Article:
Pathologies of the poetic eye
Hart then took the audience back to the 16th century to the work of Shakespeare, and specifically “A Midsummer Night’s Dream” and Cervantes great novel “Don Quixote”. Both he suggested raise serious questions about the place of the imaginative in human life. Shakespeare in this work both directly (through the plot) and indirectly through its use of comedy and irony, looks at the chaos that is created when the boundaries between reality and artifice are blurred deliberately or accidentally. The play poses the question, are we as humans in danger of confusing the real and the imaginary. Similarly, Hart suggested that Cervantes in the imaginative premises of the novel there is a critical take on the possibility of over-indulgence in the imaginary. Quixote loses his grip on the distinction between reality fiction as he tries to reconfigure his life according to the books that he loves; he transforms the everyday to a knightly quest. The comedy comes from the collision between Quixote’s illusory and real worlds.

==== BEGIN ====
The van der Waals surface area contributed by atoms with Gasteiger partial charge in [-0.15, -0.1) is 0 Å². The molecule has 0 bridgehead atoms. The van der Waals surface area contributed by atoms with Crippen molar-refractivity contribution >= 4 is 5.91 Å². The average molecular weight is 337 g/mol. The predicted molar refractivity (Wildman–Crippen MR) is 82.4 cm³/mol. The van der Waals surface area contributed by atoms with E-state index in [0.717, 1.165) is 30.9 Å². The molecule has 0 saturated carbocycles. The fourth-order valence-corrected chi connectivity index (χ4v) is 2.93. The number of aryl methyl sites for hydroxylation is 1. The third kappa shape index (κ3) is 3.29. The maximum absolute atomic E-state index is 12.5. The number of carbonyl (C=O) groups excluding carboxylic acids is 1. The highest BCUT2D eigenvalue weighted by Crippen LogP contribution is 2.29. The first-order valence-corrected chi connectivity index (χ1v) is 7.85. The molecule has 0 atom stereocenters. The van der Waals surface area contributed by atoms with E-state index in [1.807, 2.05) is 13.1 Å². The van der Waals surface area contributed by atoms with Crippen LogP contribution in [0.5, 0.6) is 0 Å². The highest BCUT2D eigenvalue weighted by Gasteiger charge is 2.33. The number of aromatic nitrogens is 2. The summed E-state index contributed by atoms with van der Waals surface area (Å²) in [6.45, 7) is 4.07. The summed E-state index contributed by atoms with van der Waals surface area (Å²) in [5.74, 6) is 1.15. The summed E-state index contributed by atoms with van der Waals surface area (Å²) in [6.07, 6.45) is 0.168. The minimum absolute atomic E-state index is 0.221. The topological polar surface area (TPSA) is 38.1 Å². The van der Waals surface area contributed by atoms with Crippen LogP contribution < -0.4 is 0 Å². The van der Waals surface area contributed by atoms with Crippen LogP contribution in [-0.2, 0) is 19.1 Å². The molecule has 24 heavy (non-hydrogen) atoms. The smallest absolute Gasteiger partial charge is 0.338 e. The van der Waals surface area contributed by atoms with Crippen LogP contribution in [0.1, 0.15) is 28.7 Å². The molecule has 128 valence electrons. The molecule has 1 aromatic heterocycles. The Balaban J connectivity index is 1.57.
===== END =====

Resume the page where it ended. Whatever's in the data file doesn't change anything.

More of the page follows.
Hart suggested that both these works caution against the “vices and devices of the imagination”. Both do this by driving a wedge of irony between imagination and reason, with each leaving us with a sense that the final verdict on imagination is complex. Both texts Hart suggests remind us that the status of reality itself is the subject of dispute and negotiation, and that “every attempt to make sense of the world is finally poetic, a making as well as a finding of sense in the world.”